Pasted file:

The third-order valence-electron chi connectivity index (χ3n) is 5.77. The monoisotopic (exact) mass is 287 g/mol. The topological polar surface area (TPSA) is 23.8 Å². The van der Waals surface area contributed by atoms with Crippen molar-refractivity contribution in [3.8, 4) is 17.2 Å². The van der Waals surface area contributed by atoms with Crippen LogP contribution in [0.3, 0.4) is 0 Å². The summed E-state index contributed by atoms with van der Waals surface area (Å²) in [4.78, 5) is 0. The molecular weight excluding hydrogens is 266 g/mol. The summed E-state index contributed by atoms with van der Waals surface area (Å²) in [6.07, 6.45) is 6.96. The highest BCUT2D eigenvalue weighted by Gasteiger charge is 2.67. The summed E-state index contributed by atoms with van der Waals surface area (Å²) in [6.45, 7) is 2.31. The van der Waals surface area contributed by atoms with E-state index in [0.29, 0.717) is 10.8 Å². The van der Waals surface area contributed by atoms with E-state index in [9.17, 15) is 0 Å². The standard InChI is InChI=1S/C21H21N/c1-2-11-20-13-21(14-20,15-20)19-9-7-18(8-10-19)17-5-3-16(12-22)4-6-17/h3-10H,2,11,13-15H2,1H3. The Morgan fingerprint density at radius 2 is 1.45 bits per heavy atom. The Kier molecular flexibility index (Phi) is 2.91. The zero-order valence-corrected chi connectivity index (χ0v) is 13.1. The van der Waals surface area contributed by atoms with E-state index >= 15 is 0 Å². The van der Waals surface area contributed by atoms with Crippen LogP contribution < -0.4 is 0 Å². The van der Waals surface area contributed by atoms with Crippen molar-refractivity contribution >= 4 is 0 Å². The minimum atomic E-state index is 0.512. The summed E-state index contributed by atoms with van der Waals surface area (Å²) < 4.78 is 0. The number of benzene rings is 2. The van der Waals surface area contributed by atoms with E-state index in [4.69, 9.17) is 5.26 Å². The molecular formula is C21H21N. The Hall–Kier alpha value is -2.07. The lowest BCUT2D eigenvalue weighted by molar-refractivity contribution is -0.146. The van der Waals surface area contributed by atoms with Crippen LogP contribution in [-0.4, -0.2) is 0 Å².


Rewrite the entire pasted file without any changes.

The third-order valence-electron chi connectivity index (χ3n) is 5.77. The monoisotopic (exact) mass is 287 g/mol. The topological polar surface area (TPSA) is 23.8 Å². The van der Waals surface area contributed by atoms with Crippen molar-refractivity contribution in [3.8, 4) is 17.2 Å². The van der Waals surface area contributed by atoms with Crippen LogP contribution in [0.3, 0.4) is 0 Å². The summed E-state index contributed by atoms with van der Waals surface area (Å²) in [4.78, 5) is 0. The molecular weight excluding hydrogens is 266 g/mol. The summed E-state index contributed by atoms with van der Waals surface area (Å²) in [6.07, 6.45) is 6.96. The highest BCUT2D eigenvalue weighted by Gasteiger charge is 2.67. The summed E-state index contributed by atoms with van der Waals surface area (Å²) in [6.45, 7) is 2.31. The van der Waals surface area contributed by atoms with E-state index in [0.29, 0.717) is 10.8 Å². The van der Waals surface area contributed by atoms with E-state index in [9.17, 15) is 0 Å². The standard InChI is InChI=1S/C21H21N/c1-2-11-20-13-21(14-20,15-20)19-9-7-18(8-10-19)17-5-3-16(12-22)4-6-17/h3-10H,2,11,13-15H2,1H3. The Morgan fingerprint density at radius 2 is 1.45 bits per heavy atom. The Kier molecular flexibility index (Phi) is 2.91. The zero-order valence-corrected chi connectivity index (χ0v) is 13.1. The van der Waals surface area contributed by atoms with E-state index >= 15 is 0 Å². The van der Waals surface area contributed by atoms with Crippen LogP contribution < -0.4 is 0 Å². The van der Waals surface area contributed by atoms with Crippen molar-refractivity contribution >= 4 is 0 Å². The minimum atomic E-state index is 0.512. The summed E-state index contributed by atoms with van der Waals surface area (Å²) < 4.78 is 0. The number of benzene rings is 2. The van der Waals surface area contributed by atoms with E-state index in [4.69, 9.17) is 5.26 Å². The molecular formula is C21H21N. The Hall–Kier alpha value is -2.07. The lowest BCUT2D eigenvalue weighted by molar-refractivity contribution is -0.146. The van der Waals surface area contributed by atoms with Crippen LogP contribution in [-0.4, -0.2) is 0 Å².